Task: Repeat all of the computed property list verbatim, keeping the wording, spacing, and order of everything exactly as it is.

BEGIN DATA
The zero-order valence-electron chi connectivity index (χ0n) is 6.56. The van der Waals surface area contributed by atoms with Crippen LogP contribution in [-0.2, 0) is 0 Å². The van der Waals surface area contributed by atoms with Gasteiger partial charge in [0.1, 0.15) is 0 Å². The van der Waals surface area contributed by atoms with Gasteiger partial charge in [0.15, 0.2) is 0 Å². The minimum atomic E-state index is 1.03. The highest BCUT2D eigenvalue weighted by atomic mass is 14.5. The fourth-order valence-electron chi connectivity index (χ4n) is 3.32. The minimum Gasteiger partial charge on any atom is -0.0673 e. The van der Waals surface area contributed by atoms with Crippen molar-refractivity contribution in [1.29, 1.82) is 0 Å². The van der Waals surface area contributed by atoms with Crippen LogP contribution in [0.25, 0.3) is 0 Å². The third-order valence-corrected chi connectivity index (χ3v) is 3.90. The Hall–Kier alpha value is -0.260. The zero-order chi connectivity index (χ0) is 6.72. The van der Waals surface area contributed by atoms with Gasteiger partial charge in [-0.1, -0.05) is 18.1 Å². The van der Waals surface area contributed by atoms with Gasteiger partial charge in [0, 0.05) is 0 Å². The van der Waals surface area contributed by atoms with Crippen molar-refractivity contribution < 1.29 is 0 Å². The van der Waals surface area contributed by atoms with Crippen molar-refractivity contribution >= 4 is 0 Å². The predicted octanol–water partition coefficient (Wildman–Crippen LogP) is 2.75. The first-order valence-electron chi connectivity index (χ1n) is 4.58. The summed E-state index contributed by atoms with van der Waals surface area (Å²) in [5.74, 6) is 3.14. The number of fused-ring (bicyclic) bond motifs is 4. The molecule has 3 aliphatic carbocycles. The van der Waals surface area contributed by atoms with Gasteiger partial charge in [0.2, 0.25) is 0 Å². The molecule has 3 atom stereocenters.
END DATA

The zero-order valence-electron chi connectivity index (χ0n) is 6.56. The van der Waals surface area contributed by atoms with Crippen LogP contribution in [-0.2, 0) is 0 Å². The van der Waals surface area contributed by atoms with Gasteiger partial charge in [0.1, 0.15) is 0 Å². The van der Waals surface area contributed by atoms with Gasteiger partial charge in [0.15, 0.2) is 0 Å². The minimum atomic E-state index is 1.03. The highest BCUT2D eigenvalue weighted by atomic mass is 14.5. The fourth-order valence-electron chi connectivity index (χ4n) is 3.32. The minimum Gasteiger partial charge on any atom is -0.0673 e. The van der Waals surface area contributed by atoms with Crippen molar-refractivity contribution in [1.29, 1.82) is 0 Å². The van der Waals surface area contributed by atoms with Crippen LogP contribution in [0.25, 0.3) is 0 Å². The third-order valence-corrected chi connectivity index (χ3v) is 3.90. The Hall–Kier alpha value is -0.260. The zero-order chi connectivity index (χ0) is 6.72. The van der Waals surface area contributed by atoms with Gasteiger partial charge in [-0.1, -0.05) is 18.1 Å². The van der Waals surface area contributed by atoms with Gasteiger partial charge in [0, 0.05) is 0 Å². The van der Waals surface area contributed by atoms with Crippen molar-refractivity contribution < 1.29 is 0 Å². The van der Waals surface area contributed by atoms with Crippen molar-refractivity contribution >= 4 is 0 Å². The predicted octanol–water partition coefficient (Wildman–Crippen LogP) is 2.75. The first-order valence-electron chi connectivity index (χ1n) is 4.58. The summed E-state index contributed by atoms with van der Waals surface area (Å²) in [5.74, 6) is 3.14. The number of fused-ring (bicyclic) bond motifs is 4. The molecule has 3 aliphatic carbocycles. The van der Waals surface area contributed by atoms with Gasteiger partial charge in [0.2, 0.25) is 0 Å². The molecule has 3 atom stereocenters.